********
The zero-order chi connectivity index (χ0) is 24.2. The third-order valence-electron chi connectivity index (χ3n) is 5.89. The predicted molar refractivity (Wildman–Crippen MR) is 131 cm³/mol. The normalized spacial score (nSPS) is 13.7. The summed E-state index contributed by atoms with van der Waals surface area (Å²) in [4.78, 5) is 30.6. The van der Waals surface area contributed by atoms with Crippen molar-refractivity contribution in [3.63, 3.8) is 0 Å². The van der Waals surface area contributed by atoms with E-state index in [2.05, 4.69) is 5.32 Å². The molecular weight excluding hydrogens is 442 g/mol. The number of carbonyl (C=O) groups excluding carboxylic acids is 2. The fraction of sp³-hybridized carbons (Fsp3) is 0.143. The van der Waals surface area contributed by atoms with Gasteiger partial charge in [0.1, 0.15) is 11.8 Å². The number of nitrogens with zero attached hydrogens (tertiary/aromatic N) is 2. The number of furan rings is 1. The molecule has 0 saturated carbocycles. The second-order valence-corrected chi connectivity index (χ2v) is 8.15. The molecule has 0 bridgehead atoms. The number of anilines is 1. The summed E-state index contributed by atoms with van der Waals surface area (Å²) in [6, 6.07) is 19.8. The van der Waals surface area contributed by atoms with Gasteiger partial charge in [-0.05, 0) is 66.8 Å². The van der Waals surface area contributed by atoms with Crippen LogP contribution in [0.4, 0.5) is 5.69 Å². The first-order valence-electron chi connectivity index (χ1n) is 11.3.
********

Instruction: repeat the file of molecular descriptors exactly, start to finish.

The zero-order chi connectivity index (χ0) is 24.2. The third-order valence-electron chi connectivity index (χ3n) is 5.89. The predicted molar refractivity (Wildman–Crippen MR) is 131 cm³/mol. The normalized spacial score (nSPS) is 13.7. The summed E-state index contributed by atoms with van der Waals surface area (Å²) in [4.78, 5) is 30.6. The van der Waals surface area contributed by atoms with Crippen molar-refractivity contribution in [3.63, 3.8) is 0 Å². The van der Waals surface area contributed by atoms with E-state index in [2.05, 4.69) is 5.32 Å². The molecular weight excluding hydrogens is 442 g/mol. The number of carbonyl (C=O) groups excluding carboxylic acids is 2. The fraction of sp³-hybridized carbons (Fsp3) is 0.143. The van der Waals surface area contributed by atoms with Gasteiger partial charge in [0.1, 0.15) is 11.8 Å². The number of nitrogens with zero attached hydrogens (tertiary/aromatic N) is 2. The number of furan rings is 1. The molecule has 0 saturated carbocycles. The second-order valence-corrected chi connectivity index (χ2v) is 8.15. The molecule has 0 bridgehead atoms. The number of anilines is 1. The summed E-state index contributed by atoms with van der Waals surface area (Å²) in [6, 6.07) is 19.8. The van der Waals surface area contributed by atoms with Gasteiger partial charge in [-0.05, 0) is 66.8 Å². The van der Waals surface area contributed by atoms with Crippen LogP contribution in [0.4, 0.5) is 5.69 Å². The first-order valence-electron chi connectivity index (χ1n) is 11.3.